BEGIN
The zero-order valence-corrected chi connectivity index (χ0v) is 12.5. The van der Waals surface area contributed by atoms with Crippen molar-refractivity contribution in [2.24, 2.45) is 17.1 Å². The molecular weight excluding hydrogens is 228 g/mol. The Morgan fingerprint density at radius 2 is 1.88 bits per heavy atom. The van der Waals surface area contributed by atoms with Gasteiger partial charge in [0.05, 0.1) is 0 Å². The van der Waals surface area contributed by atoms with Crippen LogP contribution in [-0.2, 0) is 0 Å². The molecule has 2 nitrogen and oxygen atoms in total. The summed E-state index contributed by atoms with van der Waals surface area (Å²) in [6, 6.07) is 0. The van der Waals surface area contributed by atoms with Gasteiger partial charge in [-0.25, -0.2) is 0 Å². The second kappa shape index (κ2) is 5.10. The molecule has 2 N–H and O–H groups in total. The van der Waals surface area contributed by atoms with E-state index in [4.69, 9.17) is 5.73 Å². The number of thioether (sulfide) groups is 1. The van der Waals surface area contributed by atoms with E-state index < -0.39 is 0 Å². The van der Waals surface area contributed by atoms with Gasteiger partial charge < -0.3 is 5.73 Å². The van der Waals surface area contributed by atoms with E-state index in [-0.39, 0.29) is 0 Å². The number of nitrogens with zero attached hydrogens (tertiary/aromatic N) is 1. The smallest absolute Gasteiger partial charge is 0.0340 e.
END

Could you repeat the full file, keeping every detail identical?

The zero-order valence-corrected chi connectivity index (χ0v) is 12.5. The van der Waals surface area contributed by atoms with Crippen molar-refractivity contribution in [2.24, 2.45) is 17.1 Å². The molecular weight excluding hydrogens is 228 g/mol. The Morgan fingerprint density at radius 2 is 1.88 bits per heavy atom. The van der Waals surface area contributed by atoms with Gasteiger partial charge in [0.05, 0.1) is 0 Å². The van der Waals surface area contributed by atoms with Crippen LogP contribution in [-0.2, 0) is 0 Å². The molecule has 2 nitrogen and oxygen atoms in total. The summed E-state index contributed by atoms with van der Waals surface area (Å²) in [6, 6.07) is 0. The van der Waals surface area contributed by atoms with Gasteiger partial charge in [-0.25, -0.2) is 0 Å². The second kappa shape index (κ2) is 5.10. The molecule has 2 N–H and O–H groups in total. The van der Waals surface area contributed by atoms with E-state index in [4.69, 9.17) is 5.73 Å². The number of thioether (sulfide) groups is 1. The van der Waals surface area contributed by atoms with E-state index < -0.39 is 0 Å². The van der Waals surface area contributed by atoms with Gasteiger partial charge < -0.3 is 5.73 Å². The van der Waals surface area contributed by atoms with E-state index in [-0.39, 0.29) is 0 Å². The number of nitrogens with zero attached hydrogens (tertiary/aromatic N) is 1. The smallest absolute Gasteiger partial charge is 0.0340 e.